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Interview with Akiko Yazawa

Ace Point Backgammon video-interviewed two-time World Champion Akiko Yazawa on Monday, November 23, 2020 to say hello and to learn what she has been doing during this coronavirus year of no travel and no tournaments. Akiko shares her activities, her emotions on the passing of Falafel and Malcolm Davis, and her hopes for the return of live play in 2021.

AP: Hello, backgammon fans. This is Bill Riles and Tara Mendicino with Ace Point Backgammon. Today we are very fortunate and honored to talk to a very good friend, two-time World Champion, and perhaps the best known backgammon player in the world, Akiko Yazawa. In games, sports, and life it is rare for people to be known by one name, Akiko is one of those people. So, Akiko, thank you for joining us.

Akiko: Hi (waving).
AP: And happy birthday last week, I hope you had a good one.
Akiko: Yes, thank you. This year I spent my birthday with my family.
AP: Ah, that is the best kind.
We are living in a strange time with the virus and everything. From what I understand, Japan has done a better job than most places with fewer cases and so forth. But can you go out? Or are you quarantined staying at home? What’s the situation for you?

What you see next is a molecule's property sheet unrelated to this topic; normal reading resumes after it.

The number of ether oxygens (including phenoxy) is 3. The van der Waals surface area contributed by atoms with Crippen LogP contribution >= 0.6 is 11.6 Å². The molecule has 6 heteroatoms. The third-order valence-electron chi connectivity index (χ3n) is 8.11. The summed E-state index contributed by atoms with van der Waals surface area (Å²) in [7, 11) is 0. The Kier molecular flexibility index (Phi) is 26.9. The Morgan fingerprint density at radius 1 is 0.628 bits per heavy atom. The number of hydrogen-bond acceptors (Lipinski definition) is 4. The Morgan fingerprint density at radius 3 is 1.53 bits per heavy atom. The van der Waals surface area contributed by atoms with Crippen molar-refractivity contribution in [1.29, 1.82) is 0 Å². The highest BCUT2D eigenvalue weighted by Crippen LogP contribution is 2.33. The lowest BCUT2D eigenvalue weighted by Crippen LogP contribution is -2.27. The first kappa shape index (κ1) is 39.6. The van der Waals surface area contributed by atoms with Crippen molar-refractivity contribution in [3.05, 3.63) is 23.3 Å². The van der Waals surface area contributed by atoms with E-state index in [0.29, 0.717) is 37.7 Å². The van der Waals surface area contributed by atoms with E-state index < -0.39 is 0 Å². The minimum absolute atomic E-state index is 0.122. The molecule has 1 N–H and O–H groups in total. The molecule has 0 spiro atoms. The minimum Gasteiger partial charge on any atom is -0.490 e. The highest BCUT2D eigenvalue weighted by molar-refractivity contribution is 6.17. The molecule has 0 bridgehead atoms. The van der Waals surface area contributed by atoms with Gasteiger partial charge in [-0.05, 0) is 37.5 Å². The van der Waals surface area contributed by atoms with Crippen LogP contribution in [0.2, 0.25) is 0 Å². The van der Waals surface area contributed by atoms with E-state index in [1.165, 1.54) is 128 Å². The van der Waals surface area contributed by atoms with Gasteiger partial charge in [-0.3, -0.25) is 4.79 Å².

Akiko: Japan is safe compared to other countries but there are many people in Tokyo, so staying home is better. I just stay home and watch a movie, cooking, and relax.
AP: You, your husband, and your family – everyone is doing well?
Akiko: Yes.
AP: Are there any opportunities to go out and play backgammon? Or do you not go out at all?
Akiko: If possible, I want to go to tournaments, but there are no tournaments.
AP: Not even in Japan? Not even any local tournaments?
Akiko: No.
AP: I know your husband is a good player. Do you play together some at home?
Akiko: Usually I play against people at tournaments. In my house I only play against the computer. I don’t play backgammon against my husband.
AP: At home you play on the computer. Do you play other people online?
Akiko: No. For me I want to enjoy time with people and friends. Face to face is better.
AP: Backgammon is a very social game and that is a great part of the game. You just don’t get the same feeling playing online.
Akiko: When I play online I cannot see the people’s faces, so I cannot really enjoy.
AP: Some of the servers have started now where they have a Zoom or video feature where you can see the opponent, but it’s not the same.
Akiko: If my opponent has the video and I can see, then I would like to play. Even online.